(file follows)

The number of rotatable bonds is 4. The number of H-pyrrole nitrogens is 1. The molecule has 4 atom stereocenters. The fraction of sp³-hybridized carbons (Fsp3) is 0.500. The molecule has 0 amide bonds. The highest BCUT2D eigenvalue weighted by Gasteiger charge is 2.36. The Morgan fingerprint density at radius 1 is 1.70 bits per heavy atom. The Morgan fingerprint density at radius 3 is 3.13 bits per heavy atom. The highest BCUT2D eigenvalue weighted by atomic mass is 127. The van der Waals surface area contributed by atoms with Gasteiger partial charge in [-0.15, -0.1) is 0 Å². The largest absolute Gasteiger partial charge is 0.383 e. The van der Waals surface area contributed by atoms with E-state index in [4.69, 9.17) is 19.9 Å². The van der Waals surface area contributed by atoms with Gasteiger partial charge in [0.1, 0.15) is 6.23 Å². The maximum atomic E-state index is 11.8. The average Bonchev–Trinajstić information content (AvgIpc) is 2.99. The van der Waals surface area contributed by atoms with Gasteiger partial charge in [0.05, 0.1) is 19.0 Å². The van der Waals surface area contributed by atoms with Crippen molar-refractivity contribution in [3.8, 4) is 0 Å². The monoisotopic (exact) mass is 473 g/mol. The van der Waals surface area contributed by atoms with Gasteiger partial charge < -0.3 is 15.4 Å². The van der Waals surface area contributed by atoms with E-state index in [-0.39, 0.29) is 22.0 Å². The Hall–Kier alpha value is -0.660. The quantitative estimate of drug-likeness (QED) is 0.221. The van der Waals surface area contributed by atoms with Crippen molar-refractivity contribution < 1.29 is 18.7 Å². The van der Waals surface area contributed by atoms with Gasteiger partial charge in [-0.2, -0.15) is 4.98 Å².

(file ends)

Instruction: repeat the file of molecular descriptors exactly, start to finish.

The number of rotatable bonds is 4. The number of H-pyrrole nitrogens is 1. The molecule has 4 atom stereocenters. The fraction of sp³-hybridized carbons (Fsp3) is 0.500. The molecule has 0 amide bonds. The highest BCUT2D eigenvalue weighted by Gasteiger charge is 2.36. The Morgan fingerprint density at radius 1 is 1.70 bits per heavy atom. The Morgan fingerprint density at radius 3 is 3.13 bits per heavy atom. The highest BCUT2D eigenvalue weighted by atomic mass is 127. The van der Waals surface area contributed by atoms with Gasteiger partial charge in [-0.15, -0.1) is 0 Å². The largest absolute Gasteiger partial charge is 0.383 e. The van der Waals surface area contributed by atoms with E-state index in [4.69, 9.17) is 19.9 Å². The van der Waals surface area contributed by atoms with Gasteiger partial charge in [0.1, 0.15) is 6.23 Å². The maximum atomic E-state index is 11.8. The average Bonchev–Trinajstić information content (AvgIpc) is 2.99. The van der Waals surface area contributed by atoms with Gasteiger partial charge in [0.05, 0.1) is 19.0 Å². The van der Waals surface area contributed by atoms with Crippen molar-refractivity contribution in [3.8, 4) is 0 Å². The monoisotopic (exact) mass is 473 g/mol. The van der Waals surface area contributed by atoms with Gasteiger partial charge < -0.3 is 15.4 Å². The van der Waals surface area contributed by atoms with E-state index in [-0.39, 0.29) is 22.0 Å². The Hall–Kier alpha value is -0.660. The quantitative estimate of drug-likeness (QED) is 0.221. The van der Waals surface area contributed by atoms with Crippen molar-refractivity contribution < 1.29 is 18.7 Å². The van der Waals surface area contributed by atoms with Gasteiger partial charge in [-0.2, -0.15) is 4.98 Å².